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    ABSTRACT: The clinical efficacy and safety of bevantolol hydrochloride, a newly developed beta-blocker, used in combination with other types of antihypertensive agents, were evaluated in patients with severe hypertension by multicenter open-label trials. A total of 28 patients were studied at 20 medical centers. Four patients (14.3%) were excluded for some reasons, and the remaining 24 patients (22 outpatients and 2 inpatients) were analyzed. Following the initiation of therapy, blood pressure decreased from 181 +/- 15 (SD)/114 +/- 3 mmHg to 170 +/- 17/102 +/- 8 mmHg (p < 0.01) on the 14th day of the therapy and gradually lowered further thereafter. At the end of the trial (8th week), blood pressure was stabilized at the level of 160 +/- 14/96 +/- 10 mmHg. The antihypertensive efficacy rated by the changes in mean blood pressure was 79.2% (19/24). Pulse rate decreased slightly but significantly from 75 +/- 10 beats/min to 70 +/- 7 (p < 0.05) on the 14th day of the therapy and stabilized at the similar level thereafter. As abnormal laboratory data were detected in 3 patients and 1 patient complained of a mild headache, the safety ratio was 83.3% (20/24 patients). When the usefulness was assessed in terms of antihypertensive efficacy and safety profiles, bevantolol hydrochloride was considered useful in 75.0% of the patients studied. In conclusion, bevantolol hydrochloride, used in combination with other classes of antihypertensive agents, appears to be an excellent drug for the management of patients with severe hypertension.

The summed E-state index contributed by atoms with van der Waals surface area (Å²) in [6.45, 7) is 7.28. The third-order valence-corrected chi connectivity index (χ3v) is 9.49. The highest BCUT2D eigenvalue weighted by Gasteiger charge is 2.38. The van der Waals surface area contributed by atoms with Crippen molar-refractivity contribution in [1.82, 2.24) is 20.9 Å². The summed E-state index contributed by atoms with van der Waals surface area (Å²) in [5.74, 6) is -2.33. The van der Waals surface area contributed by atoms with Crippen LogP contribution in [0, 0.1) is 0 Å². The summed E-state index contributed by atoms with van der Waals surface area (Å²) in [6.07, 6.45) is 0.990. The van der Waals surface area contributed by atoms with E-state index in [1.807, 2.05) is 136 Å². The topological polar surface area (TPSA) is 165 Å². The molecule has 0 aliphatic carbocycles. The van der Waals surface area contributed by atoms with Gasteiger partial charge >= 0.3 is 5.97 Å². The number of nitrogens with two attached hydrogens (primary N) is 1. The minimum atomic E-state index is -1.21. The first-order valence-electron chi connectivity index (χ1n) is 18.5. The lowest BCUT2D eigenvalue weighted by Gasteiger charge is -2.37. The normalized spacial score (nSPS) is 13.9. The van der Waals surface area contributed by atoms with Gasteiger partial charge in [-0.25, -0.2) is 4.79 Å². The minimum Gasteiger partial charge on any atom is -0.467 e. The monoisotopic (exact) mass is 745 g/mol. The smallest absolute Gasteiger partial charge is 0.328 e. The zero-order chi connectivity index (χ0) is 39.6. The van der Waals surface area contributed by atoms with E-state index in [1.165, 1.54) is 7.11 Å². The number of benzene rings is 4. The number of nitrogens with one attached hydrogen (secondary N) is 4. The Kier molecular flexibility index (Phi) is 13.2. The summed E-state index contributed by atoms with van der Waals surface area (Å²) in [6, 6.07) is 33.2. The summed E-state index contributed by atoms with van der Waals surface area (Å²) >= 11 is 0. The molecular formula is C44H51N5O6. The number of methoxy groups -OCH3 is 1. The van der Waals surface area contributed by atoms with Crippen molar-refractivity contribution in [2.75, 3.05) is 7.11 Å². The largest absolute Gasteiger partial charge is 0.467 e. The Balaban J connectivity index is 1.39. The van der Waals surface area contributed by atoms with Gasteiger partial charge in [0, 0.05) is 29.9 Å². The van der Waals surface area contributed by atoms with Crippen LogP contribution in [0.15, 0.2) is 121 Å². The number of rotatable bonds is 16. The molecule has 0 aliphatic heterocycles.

International journal of clinical pharmacology and therapeutics 05/1995; 33(4):240-5. · 1.20 Impact Factor
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    ABSTRACT: Rapid right ventricular pacing could induce congestive heart failure in conscious dogs with significant increase in plasma concentration of arginine vasopressin (AVP) (from 1.2 +/- 0.2 to 3.4 +/- 0.6 pg/ml). In this experimental model of heart failure, oral administration of the selective AVP V1 receptor antagonist OPC-21268 significantly increased cardiac output and improved renal function without significant changes in serum electrolytes and hormones. Oral administration of the selective AVP V2 receptor antagonist OPC-31260 induced marked water diuresis, which resulted in significant increases in serum sodium concentration, plasma renin activity, and plasma concentration of AVP, although it did not produce hemodynamic improvement. Combined administration of OPC-21268 and OPC-31260 showed supra-additive hemodynamic responses as well as additive renal and metabolic responses, i.e., it showed prolonged decrease in mean arterial pressure and profound increase in cardiac output. These results suggest that AVP plays a significant role in elevation of vascular tone through V1 receptors and plays a major role in retaining free water through V2 receptors in this model of heart failure. Furthermore, combined administration of V1 and V2 receptor antagonists could induce not only metabolic and hormonal responses but also more beneficial hemodynamic responses than those observed following treatment with V1 receptor antagonist alone.
    The American journal of physiology 01/1995; 267(6 Pt 2):H2245-54. · 3.28 Impact Factor